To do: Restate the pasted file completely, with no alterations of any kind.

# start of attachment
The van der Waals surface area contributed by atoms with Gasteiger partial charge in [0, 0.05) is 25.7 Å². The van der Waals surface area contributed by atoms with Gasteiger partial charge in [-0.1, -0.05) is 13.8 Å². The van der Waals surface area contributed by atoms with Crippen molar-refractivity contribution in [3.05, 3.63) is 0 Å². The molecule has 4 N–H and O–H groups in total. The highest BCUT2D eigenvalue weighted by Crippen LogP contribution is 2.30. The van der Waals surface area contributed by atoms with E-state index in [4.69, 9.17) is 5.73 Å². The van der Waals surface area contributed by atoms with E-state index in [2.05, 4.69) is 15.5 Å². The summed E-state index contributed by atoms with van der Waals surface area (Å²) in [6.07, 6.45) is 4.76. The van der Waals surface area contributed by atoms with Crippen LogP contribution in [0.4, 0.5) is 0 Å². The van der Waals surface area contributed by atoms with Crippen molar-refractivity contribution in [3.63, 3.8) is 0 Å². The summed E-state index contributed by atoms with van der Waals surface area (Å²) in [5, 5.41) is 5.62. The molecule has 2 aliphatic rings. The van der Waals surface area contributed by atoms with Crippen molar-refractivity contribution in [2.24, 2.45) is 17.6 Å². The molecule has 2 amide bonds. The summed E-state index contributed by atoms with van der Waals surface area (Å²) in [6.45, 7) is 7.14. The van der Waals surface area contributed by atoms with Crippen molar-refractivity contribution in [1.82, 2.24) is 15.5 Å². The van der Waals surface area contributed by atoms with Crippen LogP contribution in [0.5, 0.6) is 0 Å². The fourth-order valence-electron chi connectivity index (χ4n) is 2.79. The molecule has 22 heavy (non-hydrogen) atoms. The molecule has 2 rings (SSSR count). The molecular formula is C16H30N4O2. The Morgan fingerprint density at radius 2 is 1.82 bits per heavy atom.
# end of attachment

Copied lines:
The van der Waals surface area contributed by atoms with Gasteiger partial charge in [0, 0.05) is 25.7 Å². The van der Waals surface area contributed by atoms with Gasteiger partial charge in [-0.1, -0.05) is 13.8 Å². The van der Waals surface area contributed by atoms with Crippen molar-refractivity contribution in [3.05, 3.63) is 0 Å². The molecule has 4 N–H and O–H groups in total. The highest BCUT2D eigenvalue weighted by Crippen LogP contribution is 2.30. The van der Waals surface area contributed by atoms with E-state index in [4.69, 9.17) is 5.73 Å². The van der Waals surface area contributed by atoms with E-state index in [2.05, 4.69) is 15.5 Å². The summed E-state index contributed by atoms with van der Waals surface area (Å²) in [6.07, 6.45) is 4.76. The van der Waals surface area contributed by atoms with Crippen LogP contribution in [0.4, 0.5) is 0 Å². The van der Waals surface area contributed by atoms with Crippen molar-refractivity contribution in [3.63, 3.8) is 0 Å². The summed E-state index contributed by atoms with van der Waals surface area (Å²) in [5, 5.41) is 5.62. The molecule has 2 aliphatic rings. The van der Waals surface area contributed by atoms with Crippen molar-refractivity contribution in [2.24, 2.45) is 17.6 Å². The molecule has 2 amide bonds. The summed E-state index contributed by atoms with van der Waals surface area (Å²) in [6.45, 7) is 7.14. The van der Waals surface area contributed by atoms with Crippen molar-refractivity contribution in [1.82, 2.24) is 15.5 Å². The van der Waals surface area contributed by atoms with Crippen LogP contribution in [0.5, 0.6) is 0 Å². The fourth-order valence-electron chi connectivity index (χ4n) is 2.79. The molecule has 22 heavy (non-hydrogen) atoms. The molecule has 2 rings (SSSR count). The molecular formula is C16H30N4O2. The Morgan fingerprint density at radius 2 is 1.82 bits per heavy atom.